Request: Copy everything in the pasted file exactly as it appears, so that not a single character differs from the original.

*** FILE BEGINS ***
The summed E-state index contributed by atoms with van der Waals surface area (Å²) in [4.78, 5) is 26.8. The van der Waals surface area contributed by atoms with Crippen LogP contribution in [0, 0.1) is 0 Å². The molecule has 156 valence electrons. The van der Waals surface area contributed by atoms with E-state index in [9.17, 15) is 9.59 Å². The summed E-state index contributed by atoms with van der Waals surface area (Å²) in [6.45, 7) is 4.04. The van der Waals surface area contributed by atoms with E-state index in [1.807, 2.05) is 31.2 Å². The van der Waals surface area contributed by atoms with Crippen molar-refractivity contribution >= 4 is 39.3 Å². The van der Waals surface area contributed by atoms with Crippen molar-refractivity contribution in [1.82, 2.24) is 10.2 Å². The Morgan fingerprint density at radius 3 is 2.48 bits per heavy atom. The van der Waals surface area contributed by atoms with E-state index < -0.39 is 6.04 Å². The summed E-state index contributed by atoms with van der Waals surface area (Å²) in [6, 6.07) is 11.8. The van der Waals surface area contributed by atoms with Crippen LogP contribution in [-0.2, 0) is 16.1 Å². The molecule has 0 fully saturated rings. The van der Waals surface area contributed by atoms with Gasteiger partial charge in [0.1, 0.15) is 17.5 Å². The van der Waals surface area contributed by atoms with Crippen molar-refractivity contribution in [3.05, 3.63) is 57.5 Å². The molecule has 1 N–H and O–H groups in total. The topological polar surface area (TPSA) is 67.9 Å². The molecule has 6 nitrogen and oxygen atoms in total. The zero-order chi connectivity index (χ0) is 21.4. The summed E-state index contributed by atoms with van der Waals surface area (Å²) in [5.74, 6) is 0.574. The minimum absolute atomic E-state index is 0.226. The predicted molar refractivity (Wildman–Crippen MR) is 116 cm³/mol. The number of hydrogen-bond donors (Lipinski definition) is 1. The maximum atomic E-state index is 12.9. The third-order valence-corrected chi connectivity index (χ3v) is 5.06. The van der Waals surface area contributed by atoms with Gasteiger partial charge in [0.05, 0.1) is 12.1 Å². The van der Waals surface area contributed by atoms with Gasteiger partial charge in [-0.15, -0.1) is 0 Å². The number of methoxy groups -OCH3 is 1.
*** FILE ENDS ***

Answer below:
The summed E-state index contributed by atoms with van der Waals surface area (Å²) in [4.78, 5) is 26.8. The van der Waals surface area contributed by atoms with Crippen LogP contribution in [0, 0.1) is 0 Å². The molecule has 156 valence electrons. The van der Waals surface area contributed by atoms with E-state index in [9.17, 15) is 9.59 Å². The summed E-state index contributed by atoms with van der Waals surface area (Å²) in [6.45, 7) is 4.04. The van der Waals surface area contributed by atoms with E-state index in [1.807, 2.05) is 31.2 Å². The van der Waals surface area contributed by atoms with Crippen molar-refractivity contribution >= 4 is 39.3 Å². The van der Waals surface area contributed by atoms with Crippen molar-refractivity contribution in [1.82, 2.24) is 10.2 Å². The Morgan fingerprint density at radius 3 is 2.48 bits per heavy atom. The van der Waals surface area contributed by atoms with E-state index < -0.39 is 6.04 Å². The summed E-state index contributed by atoms with van der Waals surface area (Å²) in [6, 6.07) is 11.8. The van der Waals surface area contributed by atoms with Crippen LogP contribution in [-0.2, 0) is 16.1 Å². The molecule has 0 fully saturated rings. The van der Waals surface area contributed by atoms with Gasteiger partial charge in [0.1, 0.15) is 17.5 Å². The van der Waals surface area contributed by atoms with Crippen molar-refractivity contribution in [3.05, 3.63) is 57.5 Å². The molecule has 1 N–H and O–H groups in total. The topological polar surface area (TPSA) is 67.9 Å². The molecule has 6 nitrogen and oxygen atoms in total. The zero-order chi connectivity index (χ0) is 21.4. The summed E-state index contributed by atoms with van der Waals surface area (Å²) in [5.74, 6) is 0.574. The minimum absolute atomic E-state index is 0.226. The predicted molar refractivity (Wildman–Crippen MR) is 116 cm³/mol. The number of hydrogen-bond donors (Lipinski definition) is 1. The maximum atomic E-state index is 12.9. The third-order valence-corrected chi connectivity index (χ3v) is 5.06. The van der Waals surface area contributed by atoms with Gasteiger partial charge in [0.05, 0.1) is 12.1 Å². The van der Waals surface area contributed by atoms with Gasteiger partial charge in [-0.15, -0.1) is 0 Å². The number of methoxy groups -OCH3 is 1.